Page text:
British Airways fined £20m for data breach affecting more than 400,000 customers

Investigation finds airline guilty of breaking data protection law

Helen Coffey
Friday 16 October 2020 13:43 BST
British Airways fined £20m over data breach

British Airways has been fined £20m for an “unacceptable” data breach that affected more than 400,000 customers in 2018.

Following an investigation, the Information Commissioner's Office (ICO) concluded that the airline failed to adequately protect the personal and financial details of clients, and issued its biggest fine to date.

The UK flag carrier was also found to have broken data protection laws by processing a “significant amount” of personal data without having solid enough security measures in place, leading to a large-scale cyberattack in June 2018.  

This data breach went undetected for two months.

It’s believed the attacker potentially accessed the personal data of 429,612 passengers and staff, including the names, addresses, payment card numbers and CVV numbers of 244,000 BA customers.

The attack only came to light when a third party alerted BA more than two months after the fact, on 5 September.

According to ICO investigators, it was unclear whether the breach would have ever been detected by the airline, which they deemed a “severe failing” considering the number of people affected.

British Airways also should have been able to identify the weaknesses in its security systems and address them using technology that was available at the time, found the ICO.

Investigators ruled that, had these security issues been resolved, the 2018 cyberattack would have been prevented.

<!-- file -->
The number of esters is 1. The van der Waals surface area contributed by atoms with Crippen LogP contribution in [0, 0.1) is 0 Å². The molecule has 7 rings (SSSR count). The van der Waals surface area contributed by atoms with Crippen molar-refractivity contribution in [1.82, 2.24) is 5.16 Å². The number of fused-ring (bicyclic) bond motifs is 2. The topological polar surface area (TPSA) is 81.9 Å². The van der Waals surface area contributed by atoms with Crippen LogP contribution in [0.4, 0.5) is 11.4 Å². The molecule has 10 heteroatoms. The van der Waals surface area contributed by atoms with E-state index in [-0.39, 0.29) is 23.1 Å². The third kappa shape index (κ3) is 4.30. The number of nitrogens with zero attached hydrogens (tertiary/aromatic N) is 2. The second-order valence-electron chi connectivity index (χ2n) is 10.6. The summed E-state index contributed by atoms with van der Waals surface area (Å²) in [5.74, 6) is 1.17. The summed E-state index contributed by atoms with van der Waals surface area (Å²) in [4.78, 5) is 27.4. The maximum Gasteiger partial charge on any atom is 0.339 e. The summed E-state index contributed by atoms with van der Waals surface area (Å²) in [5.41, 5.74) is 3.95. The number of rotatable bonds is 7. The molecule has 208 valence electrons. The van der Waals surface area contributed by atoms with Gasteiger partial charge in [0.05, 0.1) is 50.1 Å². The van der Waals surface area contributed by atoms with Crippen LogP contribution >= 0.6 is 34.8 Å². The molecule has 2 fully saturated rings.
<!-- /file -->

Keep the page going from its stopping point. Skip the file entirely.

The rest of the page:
“People entrusted their personal details to BA and BA failed to take adequate measures to keep those details secure,” said information commissioner Elizabeth Denham.

“Their failure to act was unacceptable and affected hundreds of thousands of people, which may have caused some anxiety and distress as a result. That's why we have issued BA with a £20m fine – our biggest to date.

“When organisations take poor decisions around people's personal data, that can have a real impact on people's lives. The law now gives us the tools to encourage businesses to make better decisions about data, including investing in up-to-date security.”

Numerous measures could have been taken by BA, according to the investigation, including undertaking rigorous testing, in the form of simulating a cyberattack, on the business' systems; protecting employee and third party accounts with multi-factor authentication; and limiting access to applications, data and tools to only that which are required to fulfil a user's role.

These measures would not “have entailed excessive cost or technical barriers”, said the ICO.

However, the investigation noted that the carrier has made considerable improvements to its IT security since the attack.

A British Airways spokesperson said: “We alerted customers as soon as we became aware of the criminal attack on our systems in 2018 and are sorry we fell short of our customers’ expectations.

“We are pleased the ICO recognises that we have made considerable improvements to the security of our systems since the attack and that we fully co-operated with its investigation.”

Join our commenting forum

Join thought-provoking conversations, follow other Independent readers and see their replies


Thank you for registering

Please refresh the page or navigate to another page on the site to be automatically logged inPlease refresh your browser to be logged in